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Old 05-06-2013, 09:05 PM
 
Location: Boca Raton, FL
6,242 posts, read 10,068,039 times
Reputation: 8897

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This is #5 for us. All our others have trained beautifully and within a month.

This little guy seems to "get" it - as soon as we take him out of the cage (he likes it BTW), he goes outside on a leash and he is walking quite well on the leash. My husband is so patient, makes sure he does everything, etc.

He is now 5 1/2 months - we've had him 5 weeks. Fortunately, most of our home is tile or wood floor and we can close off sections so he can be free. He has a playmate, a female Sheltie, and they seem to love each other. They play and wag their tails, seem happy.

We were around a lot this weekend and he was really doing well - almost a week since an accident on the tile (#1). Well, today, both dogs were on the bed playing while my husband was getting ready for work and all of sudden, he piddles on the bedspread. Now, I have never had a dog do that ever - on the floor, yes, never on a bed. My husband caught him right away and said NO and put his nose almost in it. My husband had just taken him out before getting ready for work so it wasn't like it was hours.

Any suggestions? He's such a sweet little guy; we want him to be free and roam the house. (He does not cry when being put in the cage; we just say "go home" or "go to cage" and he goes in.
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Old 05-06-2013, 10:45 PM
 
1,697 posts, read 4,098,451 times
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He's still learning. Good that your husband caught him in the act, really bad that he reacted the way he did. When you catch an accident in progress you simply want to interrupt in an urgent but not intimidating way (like "woops!!" instead of "no no bad dog!") and rush the pup outside to finish. Praise and reward for finishing outside.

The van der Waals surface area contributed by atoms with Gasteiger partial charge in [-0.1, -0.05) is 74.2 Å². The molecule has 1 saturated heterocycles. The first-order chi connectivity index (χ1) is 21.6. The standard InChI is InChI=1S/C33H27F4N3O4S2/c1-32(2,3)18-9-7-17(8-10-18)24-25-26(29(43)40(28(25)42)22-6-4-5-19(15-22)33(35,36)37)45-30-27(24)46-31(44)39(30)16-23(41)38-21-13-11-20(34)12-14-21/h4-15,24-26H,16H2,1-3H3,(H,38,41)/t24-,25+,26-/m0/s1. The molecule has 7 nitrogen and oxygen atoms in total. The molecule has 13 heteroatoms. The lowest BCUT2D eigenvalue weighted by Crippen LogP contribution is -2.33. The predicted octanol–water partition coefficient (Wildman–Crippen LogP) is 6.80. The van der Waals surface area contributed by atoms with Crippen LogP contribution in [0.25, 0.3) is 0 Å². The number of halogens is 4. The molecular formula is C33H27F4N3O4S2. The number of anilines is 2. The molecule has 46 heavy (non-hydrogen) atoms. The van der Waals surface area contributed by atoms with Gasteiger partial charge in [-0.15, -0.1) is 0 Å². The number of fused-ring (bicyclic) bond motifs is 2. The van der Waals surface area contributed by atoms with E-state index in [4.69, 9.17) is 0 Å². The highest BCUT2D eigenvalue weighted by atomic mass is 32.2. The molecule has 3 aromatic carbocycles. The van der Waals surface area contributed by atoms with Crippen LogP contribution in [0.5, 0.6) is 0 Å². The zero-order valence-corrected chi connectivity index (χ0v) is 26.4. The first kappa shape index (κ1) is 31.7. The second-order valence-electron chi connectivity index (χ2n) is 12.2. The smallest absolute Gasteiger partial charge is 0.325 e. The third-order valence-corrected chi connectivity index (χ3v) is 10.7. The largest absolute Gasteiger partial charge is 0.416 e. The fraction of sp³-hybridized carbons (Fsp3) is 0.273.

Some dogs take longer to "get it" than others, but the following method of potty training WILL work if the plan is consistently practiced:

- Constant supervision so that all accidents can be caught and interrupted.
- The only opportunity to address an accident is while it is in progress, not after the fact. Simply interrupt and bring dog outside as quickly as possible to finish.
- Bring pup out frequently to potty. Always accompany pup and reward liberally for success. Reward outside, immediately after the potty, not once you've come back in the house.
- Learn your pup's unique "need to potty" signals and respond accordingly. Potty signals can include sniffing, circling, pacing, staring, vocalizations, and taking a break in play. Always bring pup outside right away after he wakes up in the morning or from a nap.
- Confine to a safe zone when direct supervision can not be provided.
- Clean all accidents thoroughly with a specially formulated enzymatic cleaner such as Nature's Miracle, NOT a regular household cleaner.
- Stick to a consistent feeding schedule and learn how soon after eating your pup tends to "go".
- Be mindful of water intake and let out accordingly.